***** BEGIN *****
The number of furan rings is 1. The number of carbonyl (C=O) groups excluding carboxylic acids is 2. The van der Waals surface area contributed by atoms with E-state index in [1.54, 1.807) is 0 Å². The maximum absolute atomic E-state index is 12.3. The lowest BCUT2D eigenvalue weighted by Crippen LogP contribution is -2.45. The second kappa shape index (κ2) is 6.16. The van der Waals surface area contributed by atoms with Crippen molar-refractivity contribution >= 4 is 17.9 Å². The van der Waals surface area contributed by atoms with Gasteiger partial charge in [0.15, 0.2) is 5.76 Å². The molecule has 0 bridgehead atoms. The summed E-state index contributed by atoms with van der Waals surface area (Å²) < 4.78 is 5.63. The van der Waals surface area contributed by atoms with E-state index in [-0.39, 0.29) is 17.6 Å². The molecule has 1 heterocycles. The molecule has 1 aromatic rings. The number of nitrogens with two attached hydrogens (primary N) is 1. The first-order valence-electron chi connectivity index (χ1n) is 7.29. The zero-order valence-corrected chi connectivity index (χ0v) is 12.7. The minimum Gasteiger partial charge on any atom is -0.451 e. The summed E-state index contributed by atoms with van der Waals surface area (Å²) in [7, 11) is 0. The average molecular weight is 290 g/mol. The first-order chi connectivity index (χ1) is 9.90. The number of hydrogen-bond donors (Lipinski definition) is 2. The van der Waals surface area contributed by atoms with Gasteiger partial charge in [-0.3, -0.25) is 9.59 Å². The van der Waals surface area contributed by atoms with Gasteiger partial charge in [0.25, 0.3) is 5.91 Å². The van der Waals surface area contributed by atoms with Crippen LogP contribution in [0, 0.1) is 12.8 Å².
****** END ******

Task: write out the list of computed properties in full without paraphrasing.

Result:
The number of furan rings is 1. The number of carbonyl (C=O) groups excluding carboxylic acids is 2. The van der Waals surface area contributed by atoms with E-state index in [1.54, 1.807) is 0 Å². The maximum absolute atomic E-state index is 12.3. The lowest BCUT2D eigenvalue weighted by Crippen LogP contribution is -2.45. The second kappa shape index (κ2) is 6.16. The van der Waals surface area contributed by atoms with Crippen molar-refractivity contribution >= 4 is 17.9 Å². The van der Waals surface area contributed by atoms with Gasteiger partial charge in [0.15, 0.2) is 5.76 Å². The molecule has 0 bridgehead atoms. The summed E-state index contributed by atoms with van der Waals surface area (Å²) < 4.78 is 5.63. The van der Waals surface area contributed by atoms with E-state index in [-0.39, 0.29) is 17.6 Å². The molecule has 1 heterocycles. The molecule has 1 aromatic rings. The number of nitrogens with two attached hydrogens (primary N) is 1. The first-order valence-electron chi connectivity index (χ1n) is 7.29. The zero-order valence-corrected chi connectivity index (χ0v) is 12.7. The minimum Gasteiger partial charge on any atom is -0.451 e. The summed E-state index contributed by atoms with van der Waals surface area (Å²) in [7, 11) is 0. The average molecular weight is 290 g/mol. The first-order chi connectivity index (χ1) is 9.90. The number of hydrogen-bond donors (Lipinski definition) is 2. The van der Waals surface area contributed by atoms with Gasteiger partial charge in [-0.3, -0.25) is 9.59 Å². The van der Waals surface area contributed by atoms with Gasteiger partial charge in [0.25, 0.3) is 5.91 Å². The van der Waals surface area contributed by atoms with Crippen LogP contribution in [0, 0.1) is 12.8 Å².